A Spirit In Prison
by Robert Hichens
Hermione was very thankful that the Marchesino had gone. She felt that the lunch had been a failure, and was sorry. But she had done her best. Vere and the young man himself had frustrated her, she thought. It was a bore having to entertain any one in the hot weather. As she went up-stairs she said to herself that her guest's addio had been the final fiasco of an unfortunate morning. Evidently he knew something of Peppina, and had been shocked to find the girl in the house. Emile had told her -- Hermione -- that she was an impulsive. Had she acted foolishly in taking Peppina? She had been governed in the matter by her heart, in which dwelt pity and a passion for justice. Surely the sense of compassion, the love of fair dealing could not lead one far astray. And yet, since Peppina had been on the island the peace of the life there had been lessened. Emile had become a little different, Vere too. And even Gaspare -- was there not some change in him?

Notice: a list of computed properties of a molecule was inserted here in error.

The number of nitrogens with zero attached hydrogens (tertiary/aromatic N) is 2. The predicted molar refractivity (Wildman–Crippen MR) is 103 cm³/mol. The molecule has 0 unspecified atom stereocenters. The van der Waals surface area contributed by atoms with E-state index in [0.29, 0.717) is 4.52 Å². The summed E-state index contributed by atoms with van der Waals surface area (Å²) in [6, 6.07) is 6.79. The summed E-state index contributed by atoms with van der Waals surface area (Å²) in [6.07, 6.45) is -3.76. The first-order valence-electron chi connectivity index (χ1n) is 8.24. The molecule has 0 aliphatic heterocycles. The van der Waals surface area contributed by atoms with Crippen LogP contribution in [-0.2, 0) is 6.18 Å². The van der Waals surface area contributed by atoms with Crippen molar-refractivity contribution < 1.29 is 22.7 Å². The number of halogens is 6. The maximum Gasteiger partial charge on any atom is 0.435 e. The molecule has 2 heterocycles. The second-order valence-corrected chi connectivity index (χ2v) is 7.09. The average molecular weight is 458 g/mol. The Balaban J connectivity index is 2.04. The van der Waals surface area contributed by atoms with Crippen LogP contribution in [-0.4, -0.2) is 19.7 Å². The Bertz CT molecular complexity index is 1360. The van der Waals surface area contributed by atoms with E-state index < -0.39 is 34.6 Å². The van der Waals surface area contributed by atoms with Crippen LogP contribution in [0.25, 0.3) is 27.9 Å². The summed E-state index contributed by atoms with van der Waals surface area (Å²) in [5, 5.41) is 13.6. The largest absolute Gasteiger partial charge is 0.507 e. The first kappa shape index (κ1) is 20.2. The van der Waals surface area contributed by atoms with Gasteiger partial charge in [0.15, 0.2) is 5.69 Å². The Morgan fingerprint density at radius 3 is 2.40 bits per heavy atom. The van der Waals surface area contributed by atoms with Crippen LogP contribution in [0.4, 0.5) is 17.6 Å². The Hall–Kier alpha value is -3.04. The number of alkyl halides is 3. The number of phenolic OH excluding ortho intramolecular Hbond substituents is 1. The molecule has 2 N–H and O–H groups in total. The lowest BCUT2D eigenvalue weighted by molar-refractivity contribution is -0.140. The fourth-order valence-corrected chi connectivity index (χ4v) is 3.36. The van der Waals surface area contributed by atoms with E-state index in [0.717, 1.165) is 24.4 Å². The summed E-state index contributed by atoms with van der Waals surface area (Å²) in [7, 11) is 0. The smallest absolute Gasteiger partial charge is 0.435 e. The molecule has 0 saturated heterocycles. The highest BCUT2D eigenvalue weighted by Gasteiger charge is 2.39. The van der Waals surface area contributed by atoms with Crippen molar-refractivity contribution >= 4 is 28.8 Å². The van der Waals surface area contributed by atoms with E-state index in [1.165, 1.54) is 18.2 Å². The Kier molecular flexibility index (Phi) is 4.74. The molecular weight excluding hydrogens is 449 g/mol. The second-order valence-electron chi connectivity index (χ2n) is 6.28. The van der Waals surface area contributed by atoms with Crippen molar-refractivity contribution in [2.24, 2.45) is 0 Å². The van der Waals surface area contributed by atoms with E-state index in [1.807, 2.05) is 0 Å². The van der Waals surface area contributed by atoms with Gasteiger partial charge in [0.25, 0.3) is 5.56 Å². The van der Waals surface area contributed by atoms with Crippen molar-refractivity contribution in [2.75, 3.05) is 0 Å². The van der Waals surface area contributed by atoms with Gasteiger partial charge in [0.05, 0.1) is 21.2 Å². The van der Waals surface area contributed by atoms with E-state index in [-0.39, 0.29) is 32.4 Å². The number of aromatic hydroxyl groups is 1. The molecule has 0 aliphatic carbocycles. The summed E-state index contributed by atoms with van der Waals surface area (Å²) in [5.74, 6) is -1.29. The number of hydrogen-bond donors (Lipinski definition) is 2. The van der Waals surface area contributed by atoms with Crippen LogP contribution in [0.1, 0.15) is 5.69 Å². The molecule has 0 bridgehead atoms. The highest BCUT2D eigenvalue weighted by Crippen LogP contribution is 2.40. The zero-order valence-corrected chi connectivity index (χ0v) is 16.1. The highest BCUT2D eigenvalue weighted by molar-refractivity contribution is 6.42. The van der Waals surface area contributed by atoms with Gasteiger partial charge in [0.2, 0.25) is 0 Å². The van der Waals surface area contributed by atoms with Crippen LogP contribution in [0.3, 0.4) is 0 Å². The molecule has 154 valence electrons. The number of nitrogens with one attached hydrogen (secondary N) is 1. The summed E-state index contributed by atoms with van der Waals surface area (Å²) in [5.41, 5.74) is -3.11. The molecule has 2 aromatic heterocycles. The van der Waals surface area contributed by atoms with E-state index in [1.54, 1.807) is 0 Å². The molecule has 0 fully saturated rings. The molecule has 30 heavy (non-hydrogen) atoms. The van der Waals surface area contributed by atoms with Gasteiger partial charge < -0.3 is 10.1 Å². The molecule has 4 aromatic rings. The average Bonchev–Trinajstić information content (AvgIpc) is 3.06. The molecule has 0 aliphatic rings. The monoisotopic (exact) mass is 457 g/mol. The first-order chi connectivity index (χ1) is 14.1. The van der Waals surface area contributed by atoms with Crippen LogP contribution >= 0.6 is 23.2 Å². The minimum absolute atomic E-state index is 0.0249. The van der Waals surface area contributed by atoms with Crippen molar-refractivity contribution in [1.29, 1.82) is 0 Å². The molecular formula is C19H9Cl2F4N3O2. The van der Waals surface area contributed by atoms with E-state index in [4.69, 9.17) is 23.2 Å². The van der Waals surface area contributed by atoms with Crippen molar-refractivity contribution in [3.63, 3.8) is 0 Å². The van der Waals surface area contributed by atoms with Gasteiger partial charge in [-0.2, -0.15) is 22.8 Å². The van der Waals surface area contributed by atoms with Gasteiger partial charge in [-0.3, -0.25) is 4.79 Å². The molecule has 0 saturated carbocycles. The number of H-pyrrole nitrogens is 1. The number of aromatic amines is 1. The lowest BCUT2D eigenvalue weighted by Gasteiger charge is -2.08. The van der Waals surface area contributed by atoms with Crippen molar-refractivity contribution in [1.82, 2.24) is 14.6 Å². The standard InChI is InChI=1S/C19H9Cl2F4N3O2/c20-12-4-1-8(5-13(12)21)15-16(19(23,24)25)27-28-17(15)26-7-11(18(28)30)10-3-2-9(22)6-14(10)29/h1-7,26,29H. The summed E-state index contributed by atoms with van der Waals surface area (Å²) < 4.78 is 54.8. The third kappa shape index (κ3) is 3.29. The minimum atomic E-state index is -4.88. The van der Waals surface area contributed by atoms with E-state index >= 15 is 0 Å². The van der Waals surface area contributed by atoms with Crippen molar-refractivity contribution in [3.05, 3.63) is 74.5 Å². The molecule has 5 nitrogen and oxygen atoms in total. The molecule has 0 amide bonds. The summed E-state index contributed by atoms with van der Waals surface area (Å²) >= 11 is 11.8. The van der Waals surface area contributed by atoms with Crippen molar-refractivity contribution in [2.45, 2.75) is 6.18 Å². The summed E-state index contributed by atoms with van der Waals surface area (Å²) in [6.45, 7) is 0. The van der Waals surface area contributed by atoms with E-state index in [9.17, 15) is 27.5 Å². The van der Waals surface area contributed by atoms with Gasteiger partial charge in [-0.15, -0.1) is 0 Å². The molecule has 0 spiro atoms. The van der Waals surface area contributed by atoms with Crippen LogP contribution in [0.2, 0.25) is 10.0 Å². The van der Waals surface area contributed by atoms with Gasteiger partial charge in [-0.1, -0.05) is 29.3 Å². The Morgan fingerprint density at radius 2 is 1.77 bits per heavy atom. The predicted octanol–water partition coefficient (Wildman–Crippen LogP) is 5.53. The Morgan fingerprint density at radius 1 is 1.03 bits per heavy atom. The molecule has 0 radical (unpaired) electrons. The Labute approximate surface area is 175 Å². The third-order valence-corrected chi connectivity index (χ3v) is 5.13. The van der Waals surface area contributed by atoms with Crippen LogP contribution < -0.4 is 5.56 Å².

She thought of Giulia's assertion that the disfigured girl had the evil eye.
She had laughed at the idea, and had spoken very seriously to Giulia, telling her that she was not to communicate her foolish suspicion to the other servants. But certainly the joy of their life in this House of the Sea was not what it had been. And even Vere had had forebodings with which Peppina had been connected. Perhaps the air of Italy, this clear, this radiant atmosphere which seemed created to be the environment of happiness, contained some subtle poison that was working in them all, turning them from cool reason.
She thought of Emile, calling up before her his big frame his powerful face with the steady eyes. And a wave of depression went over her, as she understood how very much she had relied on him since the death of Maurice. Without him she would indeed have been a derelict.